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 From:  "James W. McKeand" <james at mckeand dot biz>
 To:  <m0n0wall at lists dot m0n0 dot ch>
 Subject:  RE: [m0n0wall] DHCP Settings
 Date:  Mon, 19 Sep 2005 21:55:37 -0500
PF: m0n0wall wrote:
>> -----Original Message-----
>> From: Jay Binks [mailto:Jay dot Binks at safeworld dot net dot au]
>> Subject: FW: [m0n0wall] DHCP Settings
>> 
>> Mainly, because the windows server sucks.
>> And is up and down like a yoyo..
>> 
>> Ive managed to HACK my monowall to do as a wanted.
>> 
> 
> 
> If you are running a Windows Active Directory, you are going to
> eventually run in to a situation where you NEED the Windows DNS
> working properly or things are going to get hosed.  Windows
> 2000/2003/XP and active directory are very dependent on DNS working
> properly for the machines that are on the network (i.e.. Servers and
> workstations need DNS entries.) For example, if you try and add a
> machine to the domain and it can't resolve the AD servers DNS name,
> it won't fly. 
> 
> I run several Windows networks and never have had any issues with
> Windows 2000/2003 DNS servers crashing or being unavailable. 
> Something is wrong with your setup if this is happening.
> 
> As another poster mentioned, the best idea is to use the AD DNS for
> your Windows machines and have the AD DNS servers use m0n0wall as the
> DNS forwarder.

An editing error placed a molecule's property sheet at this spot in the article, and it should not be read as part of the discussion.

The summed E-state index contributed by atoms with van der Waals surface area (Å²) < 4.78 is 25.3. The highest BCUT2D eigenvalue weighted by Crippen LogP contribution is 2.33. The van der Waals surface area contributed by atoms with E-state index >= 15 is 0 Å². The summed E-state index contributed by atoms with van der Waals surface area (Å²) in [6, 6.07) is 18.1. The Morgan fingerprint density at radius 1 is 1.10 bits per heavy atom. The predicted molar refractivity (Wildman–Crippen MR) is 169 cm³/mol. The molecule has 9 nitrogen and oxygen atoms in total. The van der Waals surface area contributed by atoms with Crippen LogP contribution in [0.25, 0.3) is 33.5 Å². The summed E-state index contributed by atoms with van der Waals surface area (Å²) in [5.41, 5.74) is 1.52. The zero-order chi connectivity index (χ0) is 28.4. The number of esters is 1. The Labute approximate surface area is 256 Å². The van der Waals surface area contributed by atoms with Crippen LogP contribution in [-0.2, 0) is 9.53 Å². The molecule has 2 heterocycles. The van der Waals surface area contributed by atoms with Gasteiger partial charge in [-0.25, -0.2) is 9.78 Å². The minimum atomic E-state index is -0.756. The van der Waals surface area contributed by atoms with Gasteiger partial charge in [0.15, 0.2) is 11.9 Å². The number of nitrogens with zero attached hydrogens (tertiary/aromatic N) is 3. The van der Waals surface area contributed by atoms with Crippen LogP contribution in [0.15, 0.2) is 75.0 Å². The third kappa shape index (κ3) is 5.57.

> 
> OK, let the flame war commence.

Don't want to flame - want to agree... For AD to work properly you need
use Microsoft's DNS. They say you can use BIND, but my experience has
been when you don't use Microsoft's parts things go goofy - quick.
Probably 95% of the networks I have been called into work on have
problems stemming from name resolution - this goes back for over 8 years
with NT 4 networks. If name resolution does not work properly - all
kinds of squirrelly things happen. Whether the name resolution mechanism
is DNS or WINS, if it is broke (or not used) things do not go well.

As far as "HACK my monowall to do as a wanted" why would anyone go threw
that much trouble. You can take a piece of steel, drill a hole, tap it
(put internal threads in the hole), cut the corners off and make a nut.
Or go to the hardware store a get one ready made out of a bin.
_________________________________
James W. McKeand